The box was heavy, both because the man inside was large and because his passing made his bearers heavy of heart. Old Benjamin was a good neighbor, always one to help and share advice. He gave to everybody, though most of those standing around the muddy grave today were dark-skinned as he was. A good man and a religious one–he loved his Bible, as the preacher noted. “A little too much,” thought 12-year-old Elijah, sighing to hear yet another homily from the Old Testament. He scratched another circle in the mud with his toe, as Ben had taught him, a line equidistant around a center point. His eye wandered again over the tops of the trees in the gray October morning, watching the weak sun trying to peer through the clouds. Or, was that a glow? Then, he smelled the smoke.
Benjamin Banneker (1731-1806) was a mathematical genius, a polymath some would say, who taught himself astronomy and trigonometry and put them to work on his behalf. He was a surveyor who provided data for the layout of Washington D.C. He was a farmer who understood crop rotations and season fluctuations. He published six years of almanacs which were widely distributed across the mid-Atlantic states. He built his own clock simply from looking at the parts of a borrowed watch. And Benjamin Banneker was Black. He told Thomas Jefferson where to get off; Jefferson, apparently, didn’t like it.
Banneker’s story is so remarkable–so American in its expression of the pioneering spirit and search for freedom–that it’s going to take two posts to tell it. The more I started peeling the onion, the more there was to find. His family story is fascinating in its own right. There is also a mythology that has cropped up around him, where exaggerations have obscured the truth, and created a backwash of clarifications and reductions.
Then, there is the funeral. On the day he was buried, Banneker’s cabin with all his belongings was burned to the ground. Hard enough, for an intellectual Black man in 1790 to gain celebrity for his activities. Much harder, if most of the evidence is destroyed.
The Battle of the Sexes is over. That is, we have reached the point where women and men might compete against each other and both be taken seriously. Where a woman might break a man’s record, a man might beat a woman only by the skin of his teeth, where everyone might watch the contest and come away thinking–that was fun! that was competitive! That was No Joke.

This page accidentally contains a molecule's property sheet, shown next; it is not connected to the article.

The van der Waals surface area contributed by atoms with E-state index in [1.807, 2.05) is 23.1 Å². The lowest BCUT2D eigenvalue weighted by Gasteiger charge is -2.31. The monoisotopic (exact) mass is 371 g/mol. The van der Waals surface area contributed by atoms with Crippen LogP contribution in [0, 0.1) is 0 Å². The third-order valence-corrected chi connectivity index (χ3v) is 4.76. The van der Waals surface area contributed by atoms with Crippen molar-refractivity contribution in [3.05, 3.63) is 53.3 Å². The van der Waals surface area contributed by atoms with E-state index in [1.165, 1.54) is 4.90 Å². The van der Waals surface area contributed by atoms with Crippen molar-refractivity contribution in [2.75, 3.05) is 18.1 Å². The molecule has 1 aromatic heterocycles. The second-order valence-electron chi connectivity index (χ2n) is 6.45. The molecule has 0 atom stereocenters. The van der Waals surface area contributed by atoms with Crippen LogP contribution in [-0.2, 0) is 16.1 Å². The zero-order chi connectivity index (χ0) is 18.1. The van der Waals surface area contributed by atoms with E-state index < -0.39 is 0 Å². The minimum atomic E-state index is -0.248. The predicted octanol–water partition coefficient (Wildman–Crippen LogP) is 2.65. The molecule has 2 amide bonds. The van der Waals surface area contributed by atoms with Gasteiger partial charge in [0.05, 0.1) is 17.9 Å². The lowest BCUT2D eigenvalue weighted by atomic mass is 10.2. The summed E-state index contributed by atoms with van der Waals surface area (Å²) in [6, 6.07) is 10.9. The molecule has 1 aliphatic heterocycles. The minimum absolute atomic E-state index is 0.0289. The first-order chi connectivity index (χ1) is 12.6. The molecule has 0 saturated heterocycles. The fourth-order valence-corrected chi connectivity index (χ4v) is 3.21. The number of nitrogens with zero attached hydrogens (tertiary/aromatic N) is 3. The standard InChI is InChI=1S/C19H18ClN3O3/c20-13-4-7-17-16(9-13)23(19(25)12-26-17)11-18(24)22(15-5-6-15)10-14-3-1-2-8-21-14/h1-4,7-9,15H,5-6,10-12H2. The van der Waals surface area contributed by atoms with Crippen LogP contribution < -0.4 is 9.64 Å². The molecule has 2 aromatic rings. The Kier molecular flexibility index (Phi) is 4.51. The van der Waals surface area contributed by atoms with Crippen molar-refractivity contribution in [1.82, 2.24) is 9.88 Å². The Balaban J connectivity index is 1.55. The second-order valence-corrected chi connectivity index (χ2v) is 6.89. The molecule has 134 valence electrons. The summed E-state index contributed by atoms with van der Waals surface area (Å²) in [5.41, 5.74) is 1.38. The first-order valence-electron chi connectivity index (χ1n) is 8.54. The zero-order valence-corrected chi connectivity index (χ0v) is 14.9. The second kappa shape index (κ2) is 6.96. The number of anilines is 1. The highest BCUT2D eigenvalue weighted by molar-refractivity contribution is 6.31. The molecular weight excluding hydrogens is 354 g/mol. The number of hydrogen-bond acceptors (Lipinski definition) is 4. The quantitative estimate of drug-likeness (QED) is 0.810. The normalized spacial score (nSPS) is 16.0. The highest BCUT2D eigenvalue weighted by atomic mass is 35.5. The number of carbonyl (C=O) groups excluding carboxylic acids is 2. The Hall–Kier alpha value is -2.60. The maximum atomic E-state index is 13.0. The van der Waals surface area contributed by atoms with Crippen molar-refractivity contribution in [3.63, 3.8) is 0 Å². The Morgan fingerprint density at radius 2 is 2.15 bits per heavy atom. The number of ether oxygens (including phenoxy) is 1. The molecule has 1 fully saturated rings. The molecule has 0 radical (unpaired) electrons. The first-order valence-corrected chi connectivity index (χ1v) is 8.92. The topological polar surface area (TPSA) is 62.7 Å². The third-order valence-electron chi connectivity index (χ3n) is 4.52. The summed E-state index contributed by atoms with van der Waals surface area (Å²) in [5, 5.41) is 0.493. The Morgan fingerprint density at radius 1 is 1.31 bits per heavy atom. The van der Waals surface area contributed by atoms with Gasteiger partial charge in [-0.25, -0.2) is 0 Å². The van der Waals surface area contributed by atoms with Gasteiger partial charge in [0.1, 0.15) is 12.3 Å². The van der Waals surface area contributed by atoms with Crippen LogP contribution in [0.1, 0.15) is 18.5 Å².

Steph Curry and Sabrina Ionescu went head to head in a 3 point basketball contest last night as part of the NBA All-Star weekend. Steph won. Steph “edged” Sabrina, as some headlines carefully point out. But NBA fans were “in awe” of both shooters, which is where this ought to be.
Who Are These People?
In case you don’t follow basketball, let me fill in a few of the blanks. Steph Curry is the greatest shooter in basketball history–at least according to Golden State Warriors announcers and fans like me. Steph already passed the NBA all-time 3-point leader (Ray Allen) years ago. He’s 25% ahead of that record. And he’s still playing.
They’re changing the history books! They’re restricting books in the libraries! Trying to control the narrative! Distorting the facts!
Same as it ever was.
Historians are up in arms over a wave of current attempts to change what is conveyed as history. But before we get carried away by panic, alarm, and exclamation points, we should revisit the “history” of attempts to quash history. This has happened a lot. It might even be categorized as a “neverending story.”
The New Wave of Old Censorship
At the American Historical Association conference that I attended last week, there were a number of sessions devoted to considerations the wave of recent efforts to restrict how history is taught and ban books. Flyers were left on the chairs urging support for the wording of a resolution to be adopted by the powers-that-be. I’m not quite an academic, but the one thing I’ve learned is that academics are great at sitting in meetings and adopting resolutions.